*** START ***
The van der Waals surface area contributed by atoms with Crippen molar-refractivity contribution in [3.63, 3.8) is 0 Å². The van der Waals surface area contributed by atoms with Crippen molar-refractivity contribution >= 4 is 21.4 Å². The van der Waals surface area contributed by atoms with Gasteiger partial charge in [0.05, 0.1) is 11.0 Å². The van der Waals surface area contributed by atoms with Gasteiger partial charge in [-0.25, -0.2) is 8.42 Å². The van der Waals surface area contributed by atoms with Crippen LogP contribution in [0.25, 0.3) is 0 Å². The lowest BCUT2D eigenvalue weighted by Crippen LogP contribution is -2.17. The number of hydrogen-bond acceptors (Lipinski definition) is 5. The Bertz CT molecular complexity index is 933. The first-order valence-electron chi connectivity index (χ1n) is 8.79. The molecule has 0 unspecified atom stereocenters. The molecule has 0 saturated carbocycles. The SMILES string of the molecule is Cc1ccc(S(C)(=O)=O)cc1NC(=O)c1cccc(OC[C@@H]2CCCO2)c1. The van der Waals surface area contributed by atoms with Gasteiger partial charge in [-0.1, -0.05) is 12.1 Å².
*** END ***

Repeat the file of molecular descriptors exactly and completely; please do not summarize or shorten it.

The van der Waals surface area contributed by atoms with Crippen molar-refractivity contribution in [3.63, 3.8) is 0 Å². The van der Waals surface area contributed by atoms with Crippen molar-refractivity contribution >= 4 is 21.4 Å². The van der Waals surface area contributed by atoms with Gasteiger partial charge in [0.05, 0.1) is 11.0 Å². The van der Waals surface area contributed by atoms with Gasteiger partial charge in [-0.25, -0.2) is 8.42 Å². The van der Waals surface area contributed by atoms with Crippen LogP contribution in [0.25, 0.3) is 0 Å². The lowest BCUT2D eigenvalue weighted by Crippen LogP contribution is -2.17. The number of hydrogen-bond acceptors (Lipinski definition) is 5. The Bertz CT molecular complexity index is 933. The first-order valence-electron chi connectivity index (χ1n) is 8.79. The molecule has 0 unspecified atom stereocenters. The molecule has 0 saturated carbocycles. The SMILES string of the molecule is Cc1ccc(S(C)(=O)=O)cc1NC(=O)c1cccc(OC[C@@H]2CCCO2)c1. The van der Waals surface area contributed by atoms with Gasteiger partial charge in [-0.1, -0.05) is 12.1 Å².